01 of 03
Craft a Sweet Crocheted Cupcake Square With This Free Pattern.
Skill Level: Experienced
If you'd like to work this pattern but you don't think of yourself as an experienced crocheter, please don't let the skill level rating scare you away. On the one hand, this pattern isn't complex; it's worked mostly in single crochet, and no complicated shaping is required.... However, you do need to know how to do color changes, and you will also be carrying two inactive colors of yarn throughout. If you haven't practiced the tapestry crochet technique yet, you'll find that maintaining a consistent tension throughout the piece can be a bit of a challenge.
If you haven't yet tried tapestry crochet, I'd recommend working a simple checkerboard pattern first -- it's much easier than this cupcake pattern. That practice piece will give you a good feel for the technique. If you can successfully finish the checkerboard, I'm pretty confident you could achieve success with this cupcake too.
Yarn: You'll need four colors of yarn, as follows:
- Color A: lighter pink (background color)
- Color B: tan (cupcake color)
- Color C: darker pink (frosting color)
- Color D: red (cherry color) -- This can be scrap yarn. You only need a small amount of it.
My project sample was crocheted using worsted weight yarn. The two pink colors are Cascade 220 wool, the tan is a mill spun New Zealand wool yarn, and the red yarn is Paton's classic wool.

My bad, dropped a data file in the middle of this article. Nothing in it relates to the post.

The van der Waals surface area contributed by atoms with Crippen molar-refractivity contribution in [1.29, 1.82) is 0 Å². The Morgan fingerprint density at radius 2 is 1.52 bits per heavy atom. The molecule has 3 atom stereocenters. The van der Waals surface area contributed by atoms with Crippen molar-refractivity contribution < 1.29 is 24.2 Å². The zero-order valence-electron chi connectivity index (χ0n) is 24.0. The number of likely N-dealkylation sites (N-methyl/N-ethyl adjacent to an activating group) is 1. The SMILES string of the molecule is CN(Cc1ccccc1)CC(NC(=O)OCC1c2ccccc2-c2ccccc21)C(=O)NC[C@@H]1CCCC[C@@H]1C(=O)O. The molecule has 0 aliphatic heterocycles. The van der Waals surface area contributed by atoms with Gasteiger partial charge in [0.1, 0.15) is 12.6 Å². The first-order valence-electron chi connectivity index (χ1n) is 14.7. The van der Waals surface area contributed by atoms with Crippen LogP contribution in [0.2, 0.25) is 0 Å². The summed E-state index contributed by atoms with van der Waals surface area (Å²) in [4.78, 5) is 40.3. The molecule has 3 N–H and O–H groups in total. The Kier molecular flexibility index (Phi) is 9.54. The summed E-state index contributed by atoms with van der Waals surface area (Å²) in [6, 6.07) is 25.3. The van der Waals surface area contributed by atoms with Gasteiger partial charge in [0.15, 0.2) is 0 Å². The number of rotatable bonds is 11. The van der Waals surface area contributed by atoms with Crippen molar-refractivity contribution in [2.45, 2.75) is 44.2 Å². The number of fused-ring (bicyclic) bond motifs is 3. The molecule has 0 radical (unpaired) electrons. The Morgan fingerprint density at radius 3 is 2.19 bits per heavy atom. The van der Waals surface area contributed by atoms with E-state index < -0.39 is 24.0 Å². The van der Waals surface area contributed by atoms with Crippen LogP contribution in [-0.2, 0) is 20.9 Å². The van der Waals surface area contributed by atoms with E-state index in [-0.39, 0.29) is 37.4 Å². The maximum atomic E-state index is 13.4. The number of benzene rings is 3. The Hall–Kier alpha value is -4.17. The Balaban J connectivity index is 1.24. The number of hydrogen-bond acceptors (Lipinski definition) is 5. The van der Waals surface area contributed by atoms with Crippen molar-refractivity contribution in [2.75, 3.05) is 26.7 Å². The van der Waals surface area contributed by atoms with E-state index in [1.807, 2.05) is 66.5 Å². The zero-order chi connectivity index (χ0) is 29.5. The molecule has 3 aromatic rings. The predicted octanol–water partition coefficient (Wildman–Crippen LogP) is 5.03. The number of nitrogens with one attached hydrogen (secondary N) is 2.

It could be interesting to try crocheting this pattern in other yarn weights and other fibers; feel free to experiment if you like.
Crochet Hook: You'll need a hook that's compatible with your chosen yarn or fiber.I used a size I crochet hook for working my project sample.
Tapestry Needle: A tapestry needle is essential for working the cross stitch part of this pattern; it is also handy for weaving in your loose ends when you are finished crocheting.
Finished Size: My sample piece measures approximately 8.5 inches square.
Abbreviations Used in This Pattern:
To crochet the square, you'll be working with three of the four yarn colors. Although the first four rows are worked in color A alone, I recommend carrying colors B and C from the beginning and then continuing to carry both your unused colors throughout the pattern.
This helps with two things: first, it helps you to achieve stitches that are more square than they would be otherwise; the carried yarns add to the height of your stitches. Second, it makes it easier to maintain a consistent tension throughout.
Using color A, ch 29. Begin working this cupcake color chart, or if you're left-handed, this version, sc in 2nd ch from hook to start off. Do not crochet the red Xes on the chart; ignore them for now. The Xes denote areas that will be cross stitched, and the cross stitch will be worked overtop of the cupcake pattern after you are finished crocheting the square.
When you have finished crocheting the chart, work a round of sc st around the outer perimeter of the square using color A. I worked 2 ch sts to form each corner.
For a bit of extra dimension, you can work a round of surface crochet slip stitches in the spot where the border touches the outer edge of the charted design. If you look closely at the photo, you can see this little detail on my sample project. This is optional; I do like the way surface crochet slip stitches look, and I think it's a nice touch, but the design would be OK without it.
Stitch the Cherry Motif: